14

Talking with respect to GNU make, what is the difference between PHONY targets all: and default:.

CC=g++
default: hello

hello: hello.cpp
     $(CC) -o hello hello.cpp

and

CC=g++
all: hello

hello: hello.cpp
     $(CC) -o hello hello.cpp

Both of them do the same job.

30

You can call them shirley if you like; neither of the labels you mention has any special semantics. The default behavior of make is to run the first target in the Makefile if you don't specify a target as a command-line argument. If you like to override this behavior, there is the .DEFAULT: special target.

There is a convention to have a target named all which builds everything, but this is just human convention, not a special case or a requirement as far as Make is concerned.

Similarly, there is a (weak) convention to call the default target default, but similarly, this is just a human label (and somewhat overlaps and possibly conflicts with the all convention).

So the following Makefile does exactly the same thing:

.PHONY: shirley all default
default: hello
all: hello
shirley: hello

hello: hello.cpp
# (Make already knows how to build an executable out of a .cpp file)

You can omit any or all of the phony targets above, and the only difference will be that humans won't be able to say make shirley when they (effectively) mean make hello.

Bottom line: Construct your Makefile so that make does what a reasonable end-user expects without reading too much README files or inspecting the Makefile. Often that will be make all (and you should probably have a target with this name, just to satisfy human conventions, even if it's not the default) but this obviously depends on your project and your users' expectations.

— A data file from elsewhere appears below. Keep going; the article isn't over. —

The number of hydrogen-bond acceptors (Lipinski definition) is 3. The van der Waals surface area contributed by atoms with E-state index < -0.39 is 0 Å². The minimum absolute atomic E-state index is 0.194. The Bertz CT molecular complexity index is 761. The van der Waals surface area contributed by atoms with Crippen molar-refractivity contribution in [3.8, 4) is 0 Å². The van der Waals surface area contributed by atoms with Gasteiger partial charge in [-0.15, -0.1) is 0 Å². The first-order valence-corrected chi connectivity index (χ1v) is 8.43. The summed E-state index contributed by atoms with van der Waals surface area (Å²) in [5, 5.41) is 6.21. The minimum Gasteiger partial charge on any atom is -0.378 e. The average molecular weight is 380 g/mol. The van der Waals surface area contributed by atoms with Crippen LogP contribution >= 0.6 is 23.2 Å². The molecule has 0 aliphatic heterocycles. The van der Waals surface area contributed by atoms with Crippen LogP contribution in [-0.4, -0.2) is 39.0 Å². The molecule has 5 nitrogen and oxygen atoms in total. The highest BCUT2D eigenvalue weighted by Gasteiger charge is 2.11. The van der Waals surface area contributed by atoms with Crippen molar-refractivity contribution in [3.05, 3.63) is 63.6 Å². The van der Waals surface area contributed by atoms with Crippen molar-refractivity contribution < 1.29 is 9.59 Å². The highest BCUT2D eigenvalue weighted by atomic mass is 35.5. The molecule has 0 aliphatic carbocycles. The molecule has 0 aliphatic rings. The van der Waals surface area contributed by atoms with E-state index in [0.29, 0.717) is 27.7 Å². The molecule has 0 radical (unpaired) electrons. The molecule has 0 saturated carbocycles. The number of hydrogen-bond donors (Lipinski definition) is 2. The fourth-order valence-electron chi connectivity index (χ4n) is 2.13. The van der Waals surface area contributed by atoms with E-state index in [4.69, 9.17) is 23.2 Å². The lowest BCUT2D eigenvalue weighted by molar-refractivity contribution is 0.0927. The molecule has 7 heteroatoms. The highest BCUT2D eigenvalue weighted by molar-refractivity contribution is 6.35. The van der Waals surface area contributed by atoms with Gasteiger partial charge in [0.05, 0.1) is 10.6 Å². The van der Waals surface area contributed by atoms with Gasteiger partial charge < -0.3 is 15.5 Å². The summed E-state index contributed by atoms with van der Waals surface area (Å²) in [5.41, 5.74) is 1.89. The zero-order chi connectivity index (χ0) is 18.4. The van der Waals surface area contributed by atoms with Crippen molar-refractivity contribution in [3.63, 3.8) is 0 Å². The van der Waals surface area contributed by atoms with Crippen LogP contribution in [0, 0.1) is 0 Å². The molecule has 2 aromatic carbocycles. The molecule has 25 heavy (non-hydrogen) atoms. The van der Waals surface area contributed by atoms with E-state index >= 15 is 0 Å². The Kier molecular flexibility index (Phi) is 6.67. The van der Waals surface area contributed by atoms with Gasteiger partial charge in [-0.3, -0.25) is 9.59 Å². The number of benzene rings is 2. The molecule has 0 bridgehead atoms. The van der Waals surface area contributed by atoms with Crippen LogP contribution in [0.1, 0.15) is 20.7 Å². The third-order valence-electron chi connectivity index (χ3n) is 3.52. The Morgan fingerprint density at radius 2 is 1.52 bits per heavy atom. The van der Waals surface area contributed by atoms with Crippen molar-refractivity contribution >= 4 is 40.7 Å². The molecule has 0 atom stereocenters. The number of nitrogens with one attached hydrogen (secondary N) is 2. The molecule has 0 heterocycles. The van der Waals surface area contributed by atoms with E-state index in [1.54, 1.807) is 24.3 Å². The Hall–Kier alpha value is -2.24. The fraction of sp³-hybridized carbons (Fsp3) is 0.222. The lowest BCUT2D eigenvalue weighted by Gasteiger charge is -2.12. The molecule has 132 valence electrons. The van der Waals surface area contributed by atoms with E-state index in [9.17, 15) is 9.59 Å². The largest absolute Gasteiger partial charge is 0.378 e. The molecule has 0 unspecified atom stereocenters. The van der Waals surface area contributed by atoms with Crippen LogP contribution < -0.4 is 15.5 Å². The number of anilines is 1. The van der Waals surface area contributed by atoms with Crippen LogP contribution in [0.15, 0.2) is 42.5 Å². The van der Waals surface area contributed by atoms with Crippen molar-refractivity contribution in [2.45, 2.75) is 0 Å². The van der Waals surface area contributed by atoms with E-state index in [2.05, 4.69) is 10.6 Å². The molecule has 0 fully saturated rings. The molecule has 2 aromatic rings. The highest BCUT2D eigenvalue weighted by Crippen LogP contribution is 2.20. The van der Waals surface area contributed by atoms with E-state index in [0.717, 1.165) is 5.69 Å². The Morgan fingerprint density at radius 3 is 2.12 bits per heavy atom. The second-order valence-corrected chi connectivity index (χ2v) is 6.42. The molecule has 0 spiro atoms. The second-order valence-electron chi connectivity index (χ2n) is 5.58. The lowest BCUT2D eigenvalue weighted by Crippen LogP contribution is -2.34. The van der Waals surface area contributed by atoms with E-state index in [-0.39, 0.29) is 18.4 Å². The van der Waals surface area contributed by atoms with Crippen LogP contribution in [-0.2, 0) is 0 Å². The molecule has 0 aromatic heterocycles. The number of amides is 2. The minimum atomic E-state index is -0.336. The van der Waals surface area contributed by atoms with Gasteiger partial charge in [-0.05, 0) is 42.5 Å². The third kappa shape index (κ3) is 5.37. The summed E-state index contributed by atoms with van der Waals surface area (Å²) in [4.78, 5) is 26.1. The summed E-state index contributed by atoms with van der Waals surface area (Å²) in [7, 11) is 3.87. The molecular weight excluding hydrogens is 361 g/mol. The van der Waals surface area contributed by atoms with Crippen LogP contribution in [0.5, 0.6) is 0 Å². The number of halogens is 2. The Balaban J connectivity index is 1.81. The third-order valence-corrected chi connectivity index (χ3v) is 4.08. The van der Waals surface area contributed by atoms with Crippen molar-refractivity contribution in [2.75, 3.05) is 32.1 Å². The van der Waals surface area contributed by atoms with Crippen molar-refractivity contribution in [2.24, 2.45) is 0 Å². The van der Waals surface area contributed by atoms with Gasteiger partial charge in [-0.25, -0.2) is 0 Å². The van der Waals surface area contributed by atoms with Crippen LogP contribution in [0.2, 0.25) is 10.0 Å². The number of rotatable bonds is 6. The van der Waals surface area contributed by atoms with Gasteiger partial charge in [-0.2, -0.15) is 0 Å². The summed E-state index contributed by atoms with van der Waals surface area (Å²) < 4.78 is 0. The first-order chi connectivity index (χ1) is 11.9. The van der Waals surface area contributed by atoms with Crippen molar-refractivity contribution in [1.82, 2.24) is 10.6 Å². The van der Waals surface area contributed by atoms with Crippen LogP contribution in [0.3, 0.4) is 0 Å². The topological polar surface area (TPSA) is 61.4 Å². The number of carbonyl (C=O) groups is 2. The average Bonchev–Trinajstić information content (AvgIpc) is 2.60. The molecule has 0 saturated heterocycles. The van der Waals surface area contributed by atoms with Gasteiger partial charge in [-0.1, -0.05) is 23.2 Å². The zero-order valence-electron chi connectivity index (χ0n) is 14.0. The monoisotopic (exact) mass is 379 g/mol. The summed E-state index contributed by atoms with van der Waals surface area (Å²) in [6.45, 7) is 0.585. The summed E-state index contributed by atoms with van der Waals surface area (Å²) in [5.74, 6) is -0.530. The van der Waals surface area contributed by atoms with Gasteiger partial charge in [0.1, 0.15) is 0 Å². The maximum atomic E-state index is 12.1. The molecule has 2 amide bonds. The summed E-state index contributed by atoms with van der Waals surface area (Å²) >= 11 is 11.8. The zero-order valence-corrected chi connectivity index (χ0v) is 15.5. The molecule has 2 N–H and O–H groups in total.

Don't call me Shirley.

2
  • 5
    Specifying the .DEFAULT special target is not the way to override the default goal. The default goal is the first rule in the makefile that does not start with '.' -- unless overridden by specifying the special variable .DEFAULT_GOAL. To inform the reader of a very long makefile, it's best to either specify .DEFAULT_GOAL or to write a rule (typically a dummy rule such as default: all with no recipe) very early in the makefile. – David Hammen Feb 28 '17 at 12:51
  • @DavidHammen I agree with your final conclusion. However, I would regard .DEFAULT_GOAL hacking as mainly an esoteric back door which should perhaps be avoided, and the manual's example of how to use it certainly reinforces this impression. – tripleee Feb 28 '17 at 13:20
5

The only difference, is that all is recommended in the GNU Make manual, to be the first (default) target, and default has no such special recommendation.

2

One is spelled "all" and the other is spelled "default". There's no other difference between them. Maybe if you explained why you're asking we'd be able to help more.

Note that in your example above neither of the targets are actually phony. You'd have to declare them as such:

.PHONY: all

etc.

2
  • Ya, I didn't specify them as PHONY, but were those 2 keywords meant to indicate the same thing? wouldn't that be weird, why would anyone need another if one existed already? – Piyush Deshmukh Dec 2 '14 at 6:22
  • @qwerty see tripleee's answer: all and default rules have no special meaning, they're regular rules with regular names. – Dettorer Dec 2 '14 at 8:52

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